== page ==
“ …..seek humility……”  (Zeph 2:3) – it’s just a bit of Zephaniah’s advice to the people of Judah in around 625 BC.

Why would anyone CHOOSE to seek humility?

  • Only to avoid having the God of the Universe as your enemy
  • Only to avoid falling
  • Only to get more grace

God is so pragmatic. He WANTS us to seek rewards. He WANTS us to count the cost. He purposefully offers incentives.  We are stupid when we don’t do what is in our own best interests.

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God always seems to illustrate His commands with real-life examples. Just last week He gave me a ring-side seat to witness the payoff for humility through my husband’s vocational life.  Mike just retired from 32 years of government service.  He has fought hard to make a difference on a daily basis.  But divine providence, aka God, has constrained him most of those years. In fact, I would say that Mike has enjoyed only about 2 years of government work.  One year involved him researching, writing and then presenting a briefing multiple times to senior leaders.  This cutting-edge intelligence analysis focused on the Soviet military’s tech threat in the 80s. Mike loved that work.  The job that followed was equally satisfying.  After some schooling at the Army’s intelligence center and school, he taught current doctrine to successive classes of senior leaders. The other jobs wearied him.  Right-brained, intuitive introverts who like to think don’t find their home in bureaucracies.

Why would God keep him in jobs that frustrated him?  In hindsight, I can see the rich blessings that have come from this L-O-N-G vocational desert.

  • He has been protected from the danger of work becoming an idol.
  • Safe from the siren’s lure of ‘work harder to climb the ladder’, Mike has had the time to invest in his sons.  Present for ball games, swim events, theater performances and parents’ nights at school, Mike communicated to Graham and Wes that he loved them and cared about what they were doing.
  • Long hours of rich dinner-time discussions, background music playing, exposed the boys to conversation, argumentation and the world of music.  The daily dinner hour provided a relaxed forum for all of us to practice the art of reason and articulating our beliefs.
  • Working for the government guaranteed Mike both the means for periodically taking a couple of hours off to catch games, but also time for family vacations.  God blessed us through my dad who was financially able to share trips with us.  We travelled to Europe, Alaska, and the Caribbean and Viet Nam Veteran reunions with Pop. Thankfully, Mike had vacation days to be with us.
  • No chance of a swelled head.  Not seeing much fruit for his labor kept Mike pressing in to God, crying out to Him.  We both prayed hard, day after day, to understand why he was so stymied in his vocational desires.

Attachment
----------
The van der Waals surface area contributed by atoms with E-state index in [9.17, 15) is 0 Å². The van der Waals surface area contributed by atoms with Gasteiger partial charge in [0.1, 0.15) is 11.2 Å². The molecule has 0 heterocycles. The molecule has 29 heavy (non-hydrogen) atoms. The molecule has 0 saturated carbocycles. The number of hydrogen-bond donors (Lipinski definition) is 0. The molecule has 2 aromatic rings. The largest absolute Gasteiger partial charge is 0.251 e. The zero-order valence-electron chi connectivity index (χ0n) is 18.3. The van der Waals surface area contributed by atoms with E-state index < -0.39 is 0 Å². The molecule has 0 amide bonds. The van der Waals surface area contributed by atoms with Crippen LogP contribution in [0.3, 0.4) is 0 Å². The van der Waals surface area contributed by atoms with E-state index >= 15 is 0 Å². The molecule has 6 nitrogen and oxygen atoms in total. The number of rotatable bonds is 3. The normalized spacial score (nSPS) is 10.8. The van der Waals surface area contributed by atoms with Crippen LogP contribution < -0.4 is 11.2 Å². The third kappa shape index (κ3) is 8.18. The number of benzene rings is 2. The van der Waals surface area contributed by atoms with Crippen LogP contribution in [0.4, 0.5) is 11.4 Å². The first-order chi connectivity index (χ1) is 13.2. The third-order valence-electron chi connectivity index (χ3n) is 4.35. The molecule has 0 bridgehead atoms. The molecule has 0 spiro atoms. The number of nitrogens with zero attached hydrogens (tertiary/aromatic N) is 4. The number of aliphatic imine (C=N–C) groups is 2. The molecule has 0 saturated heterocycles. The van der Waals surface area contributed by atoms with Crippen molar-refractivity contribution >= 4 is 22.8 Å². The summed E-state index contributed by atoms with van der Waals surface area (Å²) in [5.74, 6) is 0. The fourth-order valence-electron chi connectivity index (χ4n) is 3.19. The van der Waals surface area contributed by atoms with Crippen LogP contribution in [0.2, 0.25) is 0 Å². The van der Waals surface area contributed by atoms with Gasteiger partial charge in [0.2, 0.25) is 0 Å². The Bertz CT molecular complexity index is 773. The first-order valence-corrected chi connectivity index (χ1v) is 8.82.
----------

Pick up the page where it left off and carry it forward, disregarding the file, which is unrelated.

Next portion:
All those circumstances humbled Mike.  Hence his (and my) surprise at the accolades he received from multiple sources in the weeks leading up to and the day of his retirement ceremony.   Colleagues and supervisors started gifting him and taking him to lunch as his last day drew closer.  Then at his official ceremony, the speeches by his two big bosses affirmed him by detailing his unique contributions.  There was also a short movie prepared by our son Graham that included all sorts of family photos and video messages from Mike’s mom, favorite cousin Terry, son Wes who is deployed and his dear brother, Steve. From the perspective of time, the overview of Mike’s life let him (as well as others) see that his life since age 18 HAS been rich. Friends and family who travelled to witness/share his retirement also gave testimony to his contributions. The cards, presents and remarks were all pure gift.  This was evidence of the impact that Michael has unknowingly made these past years. 

God DOES give more grace to the humbled.  And this MORE exceeds what one ‘might’ lose by not trying to ‘make it.

Seek humility?  Doesn’t sound like fun, but who are we to know best? As Graham was saying last night in a moment of shared reflection, “It’s exhausting trying to make a name. How do you know when you’ve done enough?”  But the humble way, which involves serving others and putting others first, turns out to be easiest.  As we start to go lower, God gives us help and praises us for our stumbling, impure efforts in that direction.  Like an encouraging parent applauding his little one taking that first step, our heavenly Father praises us for all our faltering steps toward self-imposed humility.

It’s not rocket science figuring out what we have to do to earn God’s highest praise:  “Well done, good and faithful servant!”